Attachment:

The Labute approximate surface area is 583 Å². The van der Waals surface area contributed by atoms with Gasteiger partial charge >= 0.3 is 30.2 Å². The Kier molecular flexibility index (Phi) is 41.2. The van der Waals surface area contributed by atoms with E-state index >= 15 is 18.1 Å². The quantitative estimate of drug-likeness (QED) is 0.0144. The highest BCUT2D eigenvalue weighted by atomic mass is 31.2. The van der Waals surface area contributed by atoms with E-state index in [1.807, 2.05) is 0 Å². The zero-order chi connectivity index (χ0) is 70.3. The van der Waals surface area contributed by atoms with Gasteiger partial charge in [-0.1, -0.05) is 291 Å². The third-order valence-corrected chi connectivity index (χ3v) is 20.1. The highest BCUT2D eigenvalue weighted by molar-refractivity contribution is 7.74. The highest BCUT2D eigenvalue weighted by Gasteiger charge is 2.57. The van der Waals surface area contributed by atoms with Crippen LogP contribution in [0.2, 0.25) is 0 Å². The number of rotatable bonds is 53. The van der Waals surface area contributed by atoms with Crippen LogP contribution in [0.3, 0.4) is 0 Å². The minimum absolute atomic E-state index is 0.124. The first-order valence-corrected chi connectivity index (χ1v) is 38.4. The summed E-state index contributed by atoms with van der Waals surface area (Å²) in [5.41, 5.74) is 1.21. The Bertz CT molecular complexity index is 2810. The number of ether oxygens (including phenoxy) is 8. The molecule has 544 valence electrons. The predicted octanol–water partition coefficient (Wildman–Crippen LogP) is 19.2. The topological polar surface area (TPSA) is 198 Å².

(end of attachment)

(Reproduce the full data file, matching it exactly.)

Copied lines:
The Labute approximate surface area is 583 Å². The van der Waals surface area contributed by atoms with Gasteiger partial charge >= 0.3 is 30.2 Å². The Kier molecular flexibility index (Phi) is 41.2. The van der Waals surface area contributed by atoms with E-state index >= 15 is 18.1 Å². The quantitative estimate of drug-likeness (QED) is 0.0144. The highest BCUT2D eigenvalue weighted by atomic mass is 31.2. The van der Waals surface area contributed by atoms with E-state index in [1.807, 2.05) is 0 Å². The zero-order chi connectivity index (χ0) is 70.3. The van der Waals surface area contributed by atoms with Gasteiger partial charge in [-0.1, -0.05) is 291 Å². The third-order valence-corrected chi connectivity index (χ3v) is 20.1. The highest BCUT2D eigenvalue weighted by molar-refractivity contribution is 7.74. The highest BCUT2D eigenvalue weighted by Gasteiger charge is 2.57. The van der Waals surface area contributed by atoms with Crippen LogP contribution in [0.2, 0.25) is 0 Å². The number of rotatable bonds is 53. The van der Waals surface area contributed by atoms with Crippen LogP contribution in [0.3, 0.4) is 0 Å². The minimum absolute atomic E-state index is 0.124. The first-order valence-corrected chi connectivity index (χ1v) is 38.4. The summed E-state index contributed by atoms with van der Waals surface area (Å²) in [5.41, 5.74) is 1.21. The Bertz CT molecular complexity index is 2810. The number of ether oxygens (including phenoxy) is 8. The molecule has 544 valence electrons. The predicted octanol–water partition coefficient (Wildman–Crippen LogP) is 19.2. The topological polar surface area (TPSA) is 198 Å².